But Duchene made it 2-1 at 15:08, ending a seven-game stretch without a goal, with his 13th of the season .
"I really only started feeling good two or three games ago, so it was nice to put a couple in," said Duchene, who had missed three games with an oblique injury before beginning his seven-game skid.
While Winnipeg outshot the Avalanche14-4 in the first period, and the Avalanche had managed six shots through the opening 30 minutes, they awakened in the second period. O'Reilly tied the game at 14:47 with his 10th goal, and Duchene put Colorado ahead for the first time when he scored his 14th goal at 19:57. It was his third three-point night of the season.
Wheeler's tying goal came with two seconds left on a penalty to Colorado defenseman Cory Sarich.
Another loss undid the positive feelings that a Winnipeg team in need of positives had generated early. The Jets went ahead on their second shot of the game when Wheeler spun and directed a shot from the bottom of the right circle that deflected off a skate and trickled past Varlamov 24 seconds into the game. The goal was his third in a span of 19 games dating to Oct. 29.
Back-to-back minor penalties to Colorado defensemen Erik Johnson and Nate Guenin put Colorado two men down. Colorado killed off Johnson's minor, but Jets rookie defenseman Jacob Trouba fired a low, hard shot from the point that Frolik tipped past Varlamov at 5:45 for his eighth of the season.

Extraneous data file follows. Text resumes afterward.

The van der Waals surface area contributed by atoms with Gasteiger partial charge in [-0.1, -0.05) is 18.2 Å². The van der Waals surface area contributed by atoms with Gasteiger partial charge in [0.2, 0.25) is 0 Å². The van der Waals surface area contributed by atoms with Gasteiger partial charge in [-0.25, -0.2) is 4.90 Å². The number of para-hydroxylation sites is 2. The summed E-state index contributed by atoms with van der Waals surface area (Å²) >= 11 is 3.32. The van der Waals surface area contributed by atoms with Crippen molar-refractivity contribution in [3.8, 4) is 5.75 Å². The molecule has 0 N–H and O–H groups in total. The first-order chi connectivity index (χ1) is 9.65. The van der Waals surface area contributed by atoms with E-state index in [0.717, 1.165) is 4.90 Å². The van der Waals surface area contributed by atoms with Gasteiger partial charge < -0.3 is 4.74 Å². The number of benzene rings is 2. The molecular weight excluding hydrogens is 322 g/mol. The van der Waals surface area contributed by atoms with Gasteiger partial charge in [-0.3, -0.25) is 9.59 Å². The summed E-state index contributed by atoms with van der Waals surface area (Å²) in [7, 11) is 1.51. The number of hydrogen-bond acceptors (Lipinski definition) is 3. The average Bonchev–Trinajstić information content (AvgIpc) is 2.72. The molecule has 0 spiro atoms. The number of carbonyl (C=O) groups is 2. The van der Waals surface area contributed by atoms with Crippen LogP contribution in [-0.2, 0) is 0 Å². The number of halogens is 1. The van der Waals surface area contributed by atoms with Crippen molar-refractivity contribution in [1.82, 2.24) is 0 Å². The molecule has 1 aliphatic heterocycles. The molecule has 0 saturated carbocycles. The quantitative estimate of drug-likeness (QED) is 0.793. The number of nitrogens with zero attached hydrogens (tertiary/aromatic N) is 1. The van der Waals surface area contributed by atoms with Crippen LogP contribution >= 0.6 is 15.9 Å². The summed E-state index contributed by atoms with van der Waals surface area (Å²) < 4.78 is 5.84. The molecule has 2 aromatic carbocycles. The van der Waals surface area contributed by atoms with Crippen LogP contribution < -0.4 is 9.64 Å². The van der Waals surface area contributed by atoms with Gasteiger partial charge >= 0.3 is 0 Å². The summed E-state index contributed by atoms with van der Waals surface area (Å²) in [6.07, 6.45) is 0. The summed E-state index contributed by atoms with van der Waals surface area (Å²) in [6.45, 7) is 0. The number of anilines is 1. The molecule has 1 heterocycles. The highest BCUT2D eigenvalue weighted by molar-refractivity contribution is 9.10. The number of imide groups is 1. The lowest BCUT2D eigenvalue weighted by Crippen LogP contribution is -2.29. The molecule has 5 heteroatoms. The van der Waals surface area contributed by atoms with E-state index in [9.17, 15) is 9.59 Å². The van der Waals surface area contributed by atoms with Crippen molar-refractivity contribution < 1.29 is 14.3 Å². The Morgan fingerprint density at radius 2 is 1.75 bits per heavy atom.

"Anybody would like to start the way we started," Noel said. "We got the building involved, the fans involved. A lot of the game started to shift for me in the second period."
But a center-ice collision between Wheeler and Colorado's Nathan MacKinnon set up the Avalanche's first goal. Duchene, one of the NHL's best skaters, scooped up the loose puck at the Winnipeg blue line and outraced Dustin Byfuglien before he tucked the puck past Pavelec.
Duchene and O'Reilly combined on the Avalanche's second goal after several minutes of sustained offensive pressure. Duchene circled behind the Winnipeg net and slipped a pass to O'Reilly, who lifted a shot from the left of the net over Pavelec's left shoulder.
"It's the momentum that you've got to recognize, how you control it," Noel said. "But we didn't recognize the momentum, and you could clearly see it, you could feel it probably in the whole building. You could see they were generating some [opportunities]."
Duchene put the Avalanche ahead when a Winnipeg turnover in the Colorado zone set up a transition rush for the Avalanche. MacKinnon sped past Wheeler down the left boards and put a shot on Pavelec; Duchene stuffed the rebound into the net for his second goal of the game.
"We've been taking positives out of losses for too long," Wheeler said. "It feels like three years, you come in after a game like this, and you say, 'We did some good things.' You have to stay positive and draw from the positives from the game, because we did a lot of good things, but we didn't do enough to win the game, and that's the bottom line."
|Back to top ↑|